At the Fitzgerald, I was distracted by heretics sitting next to me in the front row. Two guys, they seemed to be snickering about one thing or another through the show. They weren’t worshiping appropriately. It took me out of it a little bit. Remember that I get distracted by petty things. My annoyance was in discord with Brother Martin’s message of unity and harmony.
I still had a great time and enjoyed the show very much, and it went by far too fast. He’s such an entertainer. He had us laughing when he kept stumbling on one of the new songs, “Long Haul.” I couldn’t tell if the “mistakes” were intentional or not, but he cracked us up with a story about how he was distracted thinking about some truckers at Mickey’s Diner and how they had all ordered the same thing for dinner, and then he transformed the song into a soul version. The night before he had played it straight in the country style of the album. I loved both renditions, and the fun he had with the crowd.
(I meant: the congregation.)
I’ve observed in live shows and on YouTube that there always seems to be a lava lamp on the stage/altar. I’m not sure what the significance of this votive offering is, but it happens that while I was away in Madison, my wife had picked up a small lava lamp to use as a night light for our daughter. “Seeing the light” at home and at the show again in St. Paul led me to get one for my writing altar. I don’t think it’s required of the faithful, and I don’t know that it has magic powers of freedom, but it certainly is a groovy cool thing to look at, right? And it reminds me of why I’m sitting at this desk. Of the dream I gotta learn to chase.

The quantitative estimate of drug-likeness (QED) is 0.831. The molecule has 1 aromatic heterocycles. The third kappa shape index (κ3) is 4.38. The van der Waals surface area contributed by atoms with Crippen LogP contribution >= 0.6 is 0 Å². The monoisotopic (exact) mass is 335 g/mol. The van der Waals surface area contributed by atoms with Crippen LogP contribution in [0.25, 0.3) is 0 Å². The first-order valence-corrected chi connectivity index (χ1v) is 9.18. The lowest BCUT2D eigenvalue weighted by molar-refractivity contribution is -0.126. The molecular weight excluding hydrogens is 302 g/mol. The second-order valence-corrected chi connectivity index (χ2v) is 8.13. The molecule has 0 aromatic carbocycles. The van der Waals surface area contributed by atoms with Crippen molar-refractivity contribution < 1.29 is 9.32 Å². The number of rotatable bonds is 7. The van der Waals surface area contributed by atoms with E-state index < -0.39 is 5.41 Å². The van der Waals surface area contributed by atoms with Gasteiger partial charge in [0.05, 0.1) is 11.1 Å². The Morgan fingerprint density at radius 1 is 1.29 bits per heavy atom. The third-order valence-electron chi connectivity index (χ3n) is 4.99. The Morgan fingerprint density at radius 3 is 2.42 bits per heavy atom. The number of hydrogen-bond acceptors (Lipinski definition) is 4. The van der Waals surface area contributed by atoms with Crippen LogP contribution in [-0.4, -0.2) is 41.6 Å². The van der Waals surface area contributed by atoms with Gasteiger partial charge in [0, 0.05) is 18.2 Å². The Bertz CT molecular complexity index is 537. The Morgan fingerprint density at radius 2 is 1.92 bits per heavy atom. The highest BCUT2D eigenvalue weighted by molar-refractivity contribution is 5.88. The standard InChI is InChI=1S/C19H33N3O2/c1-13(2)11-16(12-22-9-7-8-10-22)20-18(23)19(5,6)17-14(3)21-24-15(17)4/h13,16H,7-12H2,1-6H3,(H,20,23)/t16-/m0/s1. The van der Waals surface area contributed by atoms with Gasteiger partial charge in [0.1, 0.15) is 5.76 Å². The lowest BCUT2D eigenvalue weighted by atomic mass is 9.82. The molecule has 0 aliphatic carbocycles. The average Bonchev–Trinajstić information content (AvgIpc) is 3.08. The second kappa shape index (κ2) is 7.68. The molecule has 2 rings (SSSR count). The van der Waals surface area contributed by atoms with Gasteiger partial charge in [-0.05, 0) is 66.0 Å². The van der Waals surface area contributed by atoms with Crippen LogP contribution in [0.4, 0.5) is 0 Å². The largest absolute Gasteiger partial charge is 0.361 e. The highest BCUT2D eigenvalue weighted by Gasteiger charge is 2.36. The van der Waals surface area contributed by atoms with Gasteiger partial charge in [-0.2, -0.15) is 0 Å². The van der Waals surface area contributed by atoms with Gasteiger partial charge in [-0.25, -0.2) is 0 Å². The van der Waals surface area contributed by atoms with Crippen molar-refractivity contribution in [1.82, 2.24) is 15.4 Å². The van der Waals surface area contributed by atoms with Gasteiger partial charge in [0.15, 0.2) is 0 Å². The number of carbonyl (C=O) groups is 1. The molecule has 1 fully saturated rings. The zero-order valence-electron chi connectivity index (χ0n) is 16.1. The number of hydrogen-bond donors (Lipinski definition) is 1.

I couldn’t find a way to fit this smoothly into the narrative of this post, but I wanted to share this prayer that I didn’t appreciate until chanting it in church in both services:
Take hold of me
Blessed powers that be
Love keep us together
And close with Martin’s call for peace and love to you all, and this dream of freedom from the new album:
on the edge of a cliff I’m standing
staring into the clear blue sky
and I feel the wind take hold of me
and I just take off and fly